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Scientific strategy

© IRD Jean-Pierre Raffaillac



Ecosystem services are crucial in agriculture. Agrobiodiversity plays an important role in the provisioning services, i.e. production of foods, fuels, and fibres. Biodiversity in agriculture also provides cultural services that form key elements of the agricultural knowledge base, and define spiritual and aesthetic values for human societies. It also serves important functions that enhance the environmental resource base upon which agriculture depends via regulating and supporting services such as water purification, nutrient cycling, climate regulation, natural pest control, and soil formation.

Population growth, changes in food demand, conversion to modern, high-input agriculture, land-use changes, and the globalisation of agricultural markets have caused rapid loss of agricultural and wildland biodiversity. These changes have created a dichotomy between agriculturalists and conservation biologists (Millennium Ecosystem Assessment, 2005) that should imperatively be resolved in order to conserve biodiversity and maintain its potential to benefit agriculture and sustain the Earth’s life-support system.

In the economist’s approach, agricultural landscapes are part of our natural capital, and the flow of services that they provide is the ‘interest’ on that capital. Just as investors choose a portfolio of produced capital to maintain the return on capital over a range of market risks, so society needs to choose the mix of genes, species, communities, and ecosystems to maintain the flow of ecosystem services over a range of environmental and social risks. This requires understanding the risk implications of changes in that mix that will help to design adequate strategies for agricultural management and conservation biology in order to maintain an ecologically acceptable level of biological diversity, while addressing problems of poverty and food insecurity.

Science is not in a position to offer adequate support to decision makers, because it has not yet addressed these tradeoffs between food production, biodiversity conservation, ecosystem services, and human well-being in agricultural landscapes. It does not account either for the large variation in biophysical and socio-economic settings under which agriculture is practiced.

agroBIODIVERSITY aims at inspiring and facilitating a new generation of research on this topic. This science agenda recognises that a fundamentally new approach to the science and management of agricultural landscapes is needed and that agricultural landscapes need to be considered as systems providing a range of services in addition to food, fuel, and fibres.

The research activities of agroBIODIVERSITY span the continuum from basic to applied research across eight benchmark agricultural landscapes across the globe (more on Implementation activities). They include adaptive land management in collaboration with local stakeholders, and represent different levels of agricultural intensification and a wide range of socio-economic conditions.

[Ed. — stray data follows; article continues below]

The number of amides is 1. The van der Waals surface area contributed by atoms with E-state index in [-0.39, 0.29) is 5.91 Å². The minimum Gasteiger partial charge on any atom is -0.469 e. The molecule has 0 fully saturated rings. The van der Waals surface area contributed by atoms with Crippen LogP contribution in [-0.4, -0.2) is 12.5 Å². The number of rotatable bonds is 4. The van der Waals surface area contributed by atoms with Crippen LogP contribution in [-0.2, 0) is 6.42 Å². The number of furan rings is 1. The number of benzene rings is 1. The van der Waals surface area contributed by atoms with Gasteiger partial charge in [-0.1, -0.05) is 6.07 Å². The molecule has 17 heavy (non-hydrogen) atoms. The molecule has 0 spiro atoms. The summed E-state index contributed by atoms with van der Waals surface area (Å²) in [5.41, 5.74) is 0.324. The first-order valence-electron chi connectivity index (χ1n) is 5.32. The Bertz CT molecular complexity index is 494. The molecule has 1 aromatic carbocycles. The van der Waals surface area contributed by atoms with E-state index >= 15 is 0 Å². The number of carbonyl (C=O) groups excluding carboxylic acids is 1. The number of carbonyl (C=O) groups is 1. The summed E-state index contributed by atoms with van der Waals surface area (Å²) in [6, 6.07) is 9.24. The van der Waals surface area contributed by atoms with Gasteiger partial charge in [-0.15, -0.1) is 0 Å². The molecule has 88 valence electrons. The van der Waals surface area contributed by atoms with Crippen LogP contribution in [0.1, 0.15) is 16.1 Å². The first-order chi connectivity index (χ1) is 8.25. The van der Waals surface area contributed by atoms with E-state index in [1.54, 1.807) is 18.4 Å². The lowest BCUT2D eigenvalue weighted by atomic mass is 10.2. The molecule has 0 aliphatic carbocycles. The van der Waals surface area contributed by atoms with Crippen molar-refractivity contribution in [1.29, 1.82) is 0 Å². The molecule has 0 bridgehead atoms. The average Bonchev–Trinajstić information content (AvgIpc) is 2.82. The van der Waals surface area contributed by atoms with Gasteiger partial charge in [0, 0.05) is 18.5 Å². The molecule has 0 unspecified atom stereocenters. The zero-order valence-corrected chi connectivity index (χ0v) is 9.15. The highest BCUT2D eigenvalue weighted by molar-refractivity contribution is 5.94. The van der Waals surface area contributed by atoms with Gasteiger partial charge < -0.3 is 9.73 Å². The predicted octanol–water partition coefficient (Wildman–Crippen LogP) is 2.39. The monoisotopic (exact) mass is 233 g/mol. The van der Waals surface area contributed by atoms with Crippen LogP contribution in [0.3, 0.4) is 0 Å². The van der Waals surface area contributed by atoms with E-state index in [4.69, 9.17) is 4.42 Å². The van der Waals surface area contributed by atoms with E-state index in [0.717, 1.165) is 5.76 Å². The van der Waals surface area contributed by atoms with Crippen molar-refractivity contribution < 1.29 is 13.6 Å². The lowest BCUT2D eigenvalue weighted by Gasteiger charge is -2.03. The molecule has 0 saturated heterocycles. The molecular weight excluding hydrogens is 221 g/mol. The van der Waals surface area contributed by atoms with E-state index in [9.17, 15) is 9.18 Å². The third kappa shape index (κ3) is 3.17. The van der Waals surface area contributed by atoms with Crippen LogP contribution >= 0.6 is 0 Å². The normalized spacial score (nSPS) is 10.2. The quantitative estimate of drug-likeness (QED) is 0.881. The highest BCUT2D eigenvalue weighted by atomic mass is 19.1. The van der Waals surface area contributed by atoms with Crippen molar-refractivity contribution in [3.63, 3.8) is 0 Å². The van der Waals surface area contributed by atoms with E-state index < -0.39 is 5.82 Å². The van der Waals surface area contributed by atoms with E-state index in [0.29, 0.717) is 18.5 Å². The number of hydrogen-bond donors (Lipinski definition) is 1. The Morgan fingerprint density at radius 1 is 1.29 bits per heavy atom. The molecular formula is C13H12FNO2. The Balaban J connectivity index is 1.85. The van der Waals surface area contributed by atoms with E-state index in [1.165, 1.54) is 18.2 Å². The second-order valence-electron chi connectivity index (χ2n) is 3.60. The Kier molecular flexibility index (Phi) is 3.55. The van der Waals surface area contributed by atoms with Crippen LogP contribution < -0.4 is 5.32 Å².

Scientific Strategy

agroBIODIVERSITY aims to establish the scientific basis needed to address the trade-offs between food production, biodiversity conservation, ecosystem services, and human well-being in agricultural landscapes. This objective frames the agroBIODIVERSITY Scientific Strategy (Jackson et al. 2005 (pdf); Poster ) organised in three key research foci that integrate the biological and social sciences.

Focus 1. Determining the drivers of biodiversity change in agricultural landscapes

Agricultural intensification has led to an enormous loss of genetic diversity, major shifts in species communities, toxicological impacts on biota, and habitat loss. agroBIODIVERSITY assesses, measures, and monitors the biodiversity that is of high priority to production and sustainability of agricultural systems and develops information about the diversity that is most at risk to target taxa and situations that are in greatest need of conservation.

Focus 2. Understanding social-ecological factors in agricultural landscapes to assess sustainable management options

Focus 2 addresses how biodiversity influences agricultural processes in ways that can be managed to support the process of sustainable development in agriculture. agroBIODIVERSITY uses an ecosystem approach, both scientific and practitioner (including indigenous) knowledge in farmer-scientist participatory research and integrate biological and social science research across small and large spatial scales to address this question.

Focus 3. Exploring integrated social-ecological scenarios for the sustainable use of biodiversity in agricultural landscapes

Understanding the intertwined role of cultural (e.g., ethnicity, gender roles), economic (e.g., incentives offered by market prices and transfers), demographic and institutional factors behind changes in agrobiodiversity presents a major challenge, especially that theses changes are increasingly affected by externalities from the world's food production system. agroBIODIVERSITY uses interdisciplinary research to identify the institutional, market, and policy reforms needed to induce agriculturalists and other users of agroecosystem goods and services to take account of the social costs of their actions.


Transition to Future Earth

The agroBIODIVERSITY network is preparing its transition to Future Earth with a lot of energy and ideas. In 2013, the network has been taking an active role in developing a positioning paper as a kernel to their Science Plan. The paper will focus on food systems and measurement indicators to evaluate these systems.

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